Connect with us

Life Transitions

Nature and the Attributes of Connection

Published

Nature and the Attributes of Connection

Written by: Peter W. Johnson Jr. 

“Forget not that the earth delights to feel your bare feet and the winds long to play with your hair.” —Khalil Gibran

Imagine getting up at dawn and, after a delicious breakfast buffet that includes tropical fruits exotic enough to tantalize even the most jaded palate, climbing to an aerial walkway suspended above the rainforest canopy. From there, you and your family watch as the morning mist dissipates, revealing a sparkling emerald world of toucans, monkeys, and vines descending 125 feet to the ground below.

When people ask me why we lead family retreats in nature, I recall what my friend and colleague Jon Young said at the first workshop I attended with him several years ago: “Nature is always communicating with us, and it’s always ready to heal.” It’s a remarkable statement. Yet there’s plenty of accumulating scientific data confirming the benefits of spending time in nature, as many are beginning to note.

Simply put, nature is without peer as a powerful, supportive environment for human transformation, bonding, and growth. For Family Nature Retreats™, nature is our secret ingredient, which multiplies the power of the conversations and processes that we bring to our professional legacy work with families. When we deepen our connection to nature, we deepen our connection with ourselves and begin to relate to others on a more fully human basis. This virtuous circle of discovery, inspiration, and connection extends far beyond intellectual thought processes. It touches and taps deeply into our emotional world and inner wisdom. Nature helps us get out of our heads and into our hearts.

“We need the tonic of wildness … At the same time that we are earnest to explore and learn all things, we require that all things be mysterious and unexplorable, that land and sea be indefinitely wild, unsurveyed, and unfathomed by us because unfathomable. We can never have enough of nature.” —Henry David Thoreau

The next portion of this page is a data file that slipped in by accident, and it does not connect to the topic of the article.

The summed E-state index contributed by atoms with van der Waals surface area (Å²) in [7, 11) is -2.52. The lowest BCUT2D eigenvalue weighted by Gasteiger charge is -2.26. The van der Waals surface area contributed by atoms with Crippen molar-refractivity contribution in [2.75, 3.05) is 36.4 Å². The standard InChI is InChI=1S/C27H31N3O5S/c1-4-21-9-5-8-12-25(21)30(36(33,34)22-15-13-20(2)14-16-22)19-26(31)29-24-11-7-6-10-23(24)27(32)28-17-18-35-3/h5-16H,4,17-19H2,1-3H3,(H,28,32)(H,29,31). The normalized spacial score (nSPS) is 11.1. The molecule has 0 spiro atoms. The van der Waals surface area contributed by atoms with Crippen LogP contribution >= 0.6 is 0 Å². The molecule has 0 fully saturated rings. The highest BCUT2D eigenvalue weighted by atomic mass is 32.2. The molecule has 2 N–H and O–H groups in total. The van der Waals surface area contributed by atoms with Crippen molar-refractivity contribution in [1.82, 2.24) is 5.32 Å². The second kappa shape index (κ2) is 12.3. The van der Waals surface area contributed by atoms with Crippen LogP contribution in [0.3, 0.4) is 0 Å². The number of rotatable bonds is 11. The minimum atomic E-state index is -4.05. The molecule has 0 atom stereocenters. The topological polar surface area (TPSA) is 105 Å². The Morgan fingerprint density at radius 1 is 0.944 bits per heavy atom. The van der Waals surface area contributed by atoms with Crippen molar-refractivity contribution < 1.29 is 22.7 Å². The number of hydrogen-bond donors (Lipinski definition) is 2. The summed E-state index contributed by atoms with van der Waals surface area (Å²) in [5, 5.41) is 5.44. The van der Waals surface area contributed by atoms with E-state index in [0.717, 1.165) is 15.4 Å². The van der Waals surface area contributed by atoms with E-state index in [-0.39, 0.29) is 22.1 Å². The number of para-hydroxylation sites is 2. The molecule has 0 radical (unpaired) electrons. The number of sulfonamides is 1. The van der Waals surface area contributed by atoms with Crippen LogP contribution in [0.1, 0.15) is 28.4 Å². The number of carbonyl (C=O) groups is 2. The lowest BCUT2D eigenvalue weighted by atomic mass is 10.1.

On a simple, pragmatic level, we can readily identify a number of advantages that a natural setting can provide.

First, being in nature can remove us from distractions — including the increasingly ubiquitous electronic ones — that keep interrupting us and hijacking our attention. As a result, the nature experience allows us to become more attuned and present to our own feelings, thoughts, and energetic patterns. Second, natural settings continually provide fresh, unexpected experiences. Even if visiting the familiar family cabin in the woods, nature itself is constantly in flux. Seasons, weather, animal activity, and vegetation are always changing. This helps wake up and enliven us, making it less likely that we will slip into habitual patterns of thinking and reacting. Third, nature invites us to step out of our heads and into the symphony of sensory experiences, which are our birthright and such a great source of joy. Additionally, nature is relaxing, and relaxation brings myriad benefits — including reinvigoration, healing, and an enhanced ability to learn.

Of course, simply being in nature, while highly recommended, is not sufficient in and of itself to foster the strong ties of connection between family members that we’re seeking to nurture in our work. Rather, it’s the combination of nature and nature-based mentoring that leads to truly exceptional results. It’s important here to note that we draw a clear distinction between mentoring and teaching. Rather than being explanatory or didactic, mentoring points to a process of encouraging an individual to find answers and discover problem-solving skills within themselves, while nurturing a sense of agency and encouraging awareness of connections. It’s an interactive, empathic, and highly personalized relationship.